by Shagufta Kashmi
Mothers who work are often saddled with extra responsibilities in comparison to working fathers. Scarr, Phillips, & McCartney (1989) established that married women spent roughly five to nine hours per week working more than their husbands in both household duties and employment combined, whilst mothers spend sixteen to twenty-four hours per week working more than fathers. This causes a negative impact on the physical, psychological, and emotional health of the working mothers, especially due to the lack of social support. Motherhood remains as one of the most strenuous and hardly acknowledged responsibilities of all times.
Farhana, a mother of a beautiful 20-month-old baby girl, was willing to share her experience juggling family, education, and work. She is an international student from Bangladesh and has almost completed her Bachelor of Social Work. She has recently returned to work after taking maternity leave for a couple of months due to her pregnancy and to look after her newborn child.
Q. Can you tell me about how you felt when you discovered you were pregnant?
I think it was during my second year of study when I realised that I got pregnant. Of course, I was ecstatic. But at the same time, it was not a planned pregnancy. Also, two months prior to my pregnancy, I had lost my dad. It was exceedingly difficult at first. I remember when I got pregnant, the COVID-19 had just started and all the borders in Australia were closed for about two years. I kept asking myself how I was going to manage everything because of the lockdown and the borders being closed. This was our first baby, and it would not have been easy for my mother or in-laws to come over here from overseas to give me some support. I was not even able to take a break from my studies because there are certain requirements from the university, not to mention the time limit to complete my degree due to visa processing. Overall, I was a little worried and scared as I was not mentally prepared for everything. However, I think that in the end, the whole journey went pretty well.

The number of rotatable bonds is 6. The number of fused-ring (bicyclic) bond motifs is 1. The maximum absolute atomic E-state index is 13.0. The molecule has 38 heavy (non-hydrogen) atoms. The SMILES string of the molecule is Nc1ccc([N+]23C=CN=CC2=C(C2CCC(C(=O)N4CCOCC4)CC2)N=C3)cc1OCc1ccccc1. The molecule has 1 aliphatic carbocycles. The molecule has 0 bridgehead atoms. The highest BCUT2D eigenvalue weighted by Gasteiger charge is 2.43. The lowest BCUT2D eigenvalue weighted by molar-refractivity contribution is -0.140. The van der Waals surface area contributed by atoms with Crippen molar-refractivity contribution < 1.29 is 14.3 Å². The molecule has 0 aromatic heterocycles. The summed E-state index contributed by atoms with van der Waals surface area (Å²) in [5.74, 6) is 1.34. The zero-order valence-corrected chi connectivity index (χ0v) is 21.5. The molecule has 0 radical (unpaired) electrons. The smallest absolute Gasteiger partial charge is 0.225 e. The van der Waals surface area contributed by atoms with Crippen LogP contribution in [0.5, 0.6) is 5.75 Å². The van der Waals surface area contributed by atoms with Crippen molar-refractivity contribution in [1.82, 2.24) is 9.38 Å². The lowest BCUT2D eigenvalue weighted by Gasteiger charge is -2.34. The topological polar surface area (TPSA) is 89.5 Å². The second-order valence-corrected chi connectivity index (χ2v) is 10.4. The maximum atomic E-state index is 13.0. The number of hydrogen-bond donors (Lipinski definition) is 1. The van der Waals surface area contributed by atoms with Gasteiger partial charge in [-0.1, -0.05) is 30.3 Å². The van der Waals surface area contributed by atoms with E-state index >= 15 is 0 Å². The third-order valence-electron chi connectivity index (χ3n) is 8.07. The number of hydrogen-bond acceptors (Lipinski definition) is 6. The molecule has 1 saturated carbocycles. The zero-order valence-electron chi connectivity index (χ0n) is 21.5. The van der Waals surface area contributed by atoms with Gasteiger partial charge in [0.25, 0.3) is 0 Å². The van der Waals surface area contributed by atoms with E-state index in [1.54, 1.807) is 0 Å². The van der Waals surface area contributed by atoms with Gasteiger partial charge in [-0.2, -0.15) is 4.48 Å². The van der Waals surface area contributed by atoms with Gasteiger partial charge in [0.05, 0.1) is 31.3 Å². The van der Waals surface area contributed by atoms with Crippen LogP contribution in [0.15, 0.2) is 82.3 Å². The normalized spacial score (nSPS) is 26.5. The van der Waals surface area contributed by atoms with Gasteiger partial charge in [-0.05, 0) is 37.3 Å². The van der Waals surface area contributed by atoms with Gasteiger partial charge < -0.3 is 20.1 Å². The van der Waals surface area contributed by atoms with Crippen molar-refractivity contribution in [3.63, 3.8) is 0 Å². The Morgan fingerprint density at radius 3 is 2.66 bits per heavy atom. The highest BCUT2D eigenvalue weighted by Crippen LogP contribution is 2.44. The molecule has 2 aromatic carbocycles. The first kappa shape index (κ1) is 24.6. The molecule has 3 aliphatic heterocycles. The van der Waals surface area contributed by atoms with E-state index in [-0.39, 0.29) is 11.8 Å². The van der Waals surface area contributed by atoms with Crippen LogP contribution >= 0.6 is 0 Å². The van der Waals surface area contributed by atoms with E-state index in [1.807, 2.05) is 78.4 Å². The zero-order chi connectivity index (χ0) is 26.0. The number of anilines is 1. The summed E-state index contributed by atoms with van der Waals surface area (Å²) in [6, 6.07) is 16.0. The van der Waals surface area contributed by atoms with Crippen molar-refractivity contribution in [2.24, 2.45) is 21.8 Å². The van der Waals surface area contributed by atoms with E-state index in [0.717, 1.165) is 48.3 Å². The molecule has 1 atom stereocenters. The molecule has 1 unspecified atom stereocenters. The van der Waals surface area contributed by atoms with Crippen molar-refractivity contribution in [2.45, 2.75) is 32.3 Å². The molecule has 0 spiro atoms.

Q. What made you decide to go back to work after having a baby?
I think when my baby was seven months old, I was able to go back to my work. Firstly, being an international student, it is a little bit tough for me to organise tuition fees for my university. Secondly, I wanted to support my husband and contribute to our family’s financial wellbeing. Basically, it was to do with financial reasons
Q. How do you manage a busy schedule while being a wife, a mom, and working professional?
I would say I used to be a very organised person and I always had a plan. Now, I am putting a 100% focus on being a mom first, and then playing my secondary roles as a wife and a worker. However, it was not an easy journey. At first, I struggled a lot with getting the necessary physical and mental rest. My baby is still breast-feeding, so I had to feed her every couple of hours. It is also tough being a working mom your baby is sick, and you struggle with the guilt of not always being there for the baby.
As I am a student, I also had to struggle with additional responsibilities like completing college assignments, presentations, and writing lengthy essays. Sometimes I feel I am not taking enough care of myself. Although I am young now and am able to do everything, I am worried that in the future I may not be physically strong enough. I never get enough time to rest, nor the support I needed, as there was no family member living with me other than my husband. While he is working, I am with my baby and vice versa. I also did not get support from other community members. There are few people from my country in my community, but I still did not get any support from them.